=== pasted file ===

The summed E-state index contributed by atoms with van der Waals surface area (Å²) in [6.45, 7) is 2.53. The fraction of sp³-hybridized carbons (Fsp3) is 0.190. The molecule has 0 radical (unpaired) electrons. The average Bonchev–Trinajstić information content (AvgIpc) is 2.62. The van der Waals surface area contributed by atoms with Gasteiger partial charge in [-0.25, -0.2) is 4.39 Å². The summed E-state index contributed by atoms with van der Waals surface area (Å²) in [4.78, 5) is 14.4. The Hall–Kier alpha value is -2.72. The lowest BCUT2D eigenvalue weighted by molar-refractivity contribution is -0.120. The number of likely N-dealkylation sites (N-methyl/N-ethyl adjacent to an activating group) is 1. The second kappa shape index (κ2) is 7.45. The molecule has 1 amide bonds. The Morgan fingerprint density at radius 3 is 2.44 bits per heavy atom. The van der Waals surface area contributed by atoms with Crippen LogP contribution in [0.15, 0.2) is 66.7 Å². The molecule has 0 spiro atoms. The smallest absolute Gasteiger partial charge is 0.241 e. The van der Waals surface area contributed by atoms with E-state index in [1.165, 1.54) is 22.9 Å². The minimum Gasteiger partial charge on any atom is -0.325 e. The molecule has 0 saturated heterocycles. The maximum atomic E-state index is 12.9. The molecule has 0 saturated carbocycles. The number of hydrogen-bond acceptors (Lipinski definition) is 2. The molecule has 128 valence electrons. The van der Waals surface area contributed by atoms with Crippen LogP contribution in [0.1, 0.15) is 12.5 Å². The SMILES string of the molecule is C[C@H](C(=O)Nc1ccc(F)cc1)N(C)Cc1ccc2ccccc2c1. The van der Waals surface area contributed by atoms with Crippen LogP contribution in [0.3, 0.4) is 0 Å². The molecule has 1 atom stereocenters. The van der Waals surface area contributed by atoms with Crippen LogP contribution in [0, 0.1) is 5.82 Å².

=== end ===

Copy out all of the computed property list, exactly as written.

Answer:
The summed E-state index contributed by atoms with van der Waals surface area (Å²) in [6.45, 7) is 2.53. The fraction of sp³-hybridized carbons (Fsp3) is 0.190. The molecule has 0 radical (unpaired) electrons. The average Bonchev–Trinajstić information content (AvgIpc) is 2.62. The van der Waals surface area contributed by atoms with Gasteiger partial charge in [-0.25, -0.2) is 4.39 Å². The summed E-state index contributed by atoms with van der Waals surface area (Å²) in [4.78, 5) is 14.4. The Hall–Kier alpha value is -2.72. The lowest BCUT2D eigenvalue weighted by molar-refractivity contribution is -0.120. The number of likely N-dealkylation sites (N-methyl/N-ethyl adjacent to an activating group) is 1. The second kappa shape index (κ2) is 7.45. The molecule has 1 amide bonds. The Morgan fingerprint density at radius 3 is 2.44 bits per heavy atom. The van der Waals surface area contributed by atoms with Crippen LogP contribution in [0.15, 0.2) is 66.7 Å². The molecule has 0 spiro atoms. The smallest absolute Gasteiger partial charge is 0.241 e. The van der Waals surface area contributed by atoms with E-state index in [1.165, 1.54) is 22.9 Å². The minimum Gasteiger partial charge on any atom is -0.325 e. The molecule has 0 saturated heterocycles. The maximum atomic E-state index is 12.9. The molecule has 0 saturated carbocycles. The number of hydrogen-bond acceptors (Lipinski definition) is 2. The molecule has 128 valence electrons. The van der Waals surface area contributed by atoms with Crippen LogP contribution in [0.1, 0.15) is 12.5 Å². The SMILES string of the molecule is C[C@H](C(=O)Nc1ccc(F)cc1)N(C)Cc1ccc2ccccc2c1. The van der Waals surface area contributed by atoms with Crippen LogP contribution in [0.3, 0.4) is 0 Å². The molecule has 1 atom stereocenters. The van der Waals surface area contributed by atoms with Crippen LogP contribution in [0, 0.1) is 5.82 Å².